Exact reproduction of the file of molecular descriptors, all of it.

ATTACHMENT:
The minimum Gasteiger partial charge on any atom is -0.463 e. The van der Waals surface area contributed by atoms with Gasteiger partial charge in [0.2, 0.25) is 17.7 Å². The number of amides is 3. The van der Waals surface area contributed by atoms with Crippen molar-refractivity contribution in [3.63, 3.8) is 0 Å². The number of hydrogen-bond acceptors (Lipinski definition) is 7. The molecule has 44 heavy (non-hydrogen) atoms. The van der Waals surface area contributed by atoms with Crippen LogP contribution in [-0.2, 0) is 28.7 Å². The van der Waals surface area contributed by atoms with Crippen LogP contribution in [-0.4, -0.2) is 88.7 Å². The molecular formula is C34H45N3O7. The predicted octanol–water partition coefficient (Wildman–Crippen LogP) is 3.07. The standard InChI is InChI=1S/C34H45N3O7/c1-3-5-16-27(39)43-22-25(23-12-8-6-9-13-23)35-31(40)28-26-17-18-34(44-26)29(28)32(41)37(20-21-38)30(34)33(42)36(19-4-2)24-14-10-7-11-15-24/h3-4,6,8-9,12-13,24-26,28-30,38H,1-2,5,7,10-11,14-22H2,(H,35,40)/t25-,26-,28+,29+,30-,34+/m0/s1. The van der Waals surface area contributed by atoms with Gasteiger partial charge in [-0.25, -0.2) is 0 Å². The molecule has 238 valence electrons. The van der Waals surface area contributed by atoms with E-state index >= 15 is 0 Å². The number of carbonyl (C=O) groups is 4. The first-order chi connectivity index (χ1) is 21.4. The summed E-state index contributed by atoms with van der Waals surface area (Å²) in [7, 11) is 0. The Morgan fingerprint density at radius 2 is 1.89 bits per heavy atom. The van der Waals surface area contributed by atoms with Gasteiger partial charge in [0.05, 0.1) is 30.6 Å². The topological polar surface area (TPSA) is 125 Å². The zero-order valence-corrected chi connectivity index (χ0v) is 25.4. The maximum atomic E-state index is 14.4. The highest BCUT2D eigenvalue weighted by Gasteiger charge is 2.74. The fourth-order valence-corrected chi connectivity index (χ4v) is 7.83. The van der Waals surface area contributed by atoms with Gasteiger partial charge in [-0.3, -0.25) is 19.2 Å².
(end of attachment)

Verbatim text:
The minimum Gasteiger partial charge on any atom is -0.463 e. The van der Waals surface area contributed by atoms with Gasteiger partial charge in [0.2, 0.25) is 17.7 Å². The number of amides is 3. The van der Waals surface area contributed by atoms with Crippen molar-refractivity contribution in [3.63, 3.8) is 0 Å². The number of hydrogen-bond acceptors (Lipinski definition) is 7. The molecule has 44 heavy (non-hydrogen) atoms. The van der Waals surface area contributed by atoms with Crippen LogP contribution in [-0.2, 0) is 28.7 Å². The van der Waals surface area contributed by atoms with Crippen LogP contribution in [-0.4, -0.2) is 88.7 Å². The molecular formula is C34H45N3O7. The predicted octanol–water partition coefficient (Wildman–Crippen LogP) is 3.07. The standard InChI is InChI=1S/C34H45N3O7/c1-3-5-16-27(39)43-22-25(23-12-8-6-9-13-23)35-31(40)28-26-17-18-34(44-26)29(28)32(41)37(20-21-38)30(34)33(42)36(19-4-2)24-14-10-7-11-15-24/h3-4,6,8-9,12-13,24-26,28-30,38H,1-2,5,7,10-11,14-22H2,(H,35,40)/t25-,26-,28+,29+,30-,34+/m0/s1. The van der Waals surface area contributed by atoms with Gasteiger partial charge in [-0.25, -0.2) is 0 Å². The molecule has 238 valence electrons. The van der Waals surface area contributed by atoms with E-state index >= 15 is 0 Å². The number of carbonyl (C=O) groups is 4. The first-order chi connectivity index (χ1) is 21.4. The summed E-state index contributed by atoms with van der Waals surface area (Å²) in [7, 11) is 0. The Morgan fingerprint density at radius 2 is 1.89 bits per heavy atom. The van der Waals surface area contributed by atoms with Gasteiger partial charge in [0.05, 0.1) is 30.6 Å². The topological polar surface area (TPSA) is 125 Å². The zero-order valence-corrected chi connectivity index (χ0v) is 25.4. The maximum atomic E-state index is 14.4. The highest BCUT2D eigenvalue weighted by Gasteiger charge is 2.74. The fourth-order valence-corrected chi connectivity index (χ4v) is 7.83. The van der Waals surface area contributed by atoms with Gasteiger partial charge in [-0.3, -0.25) is 19.2 Å².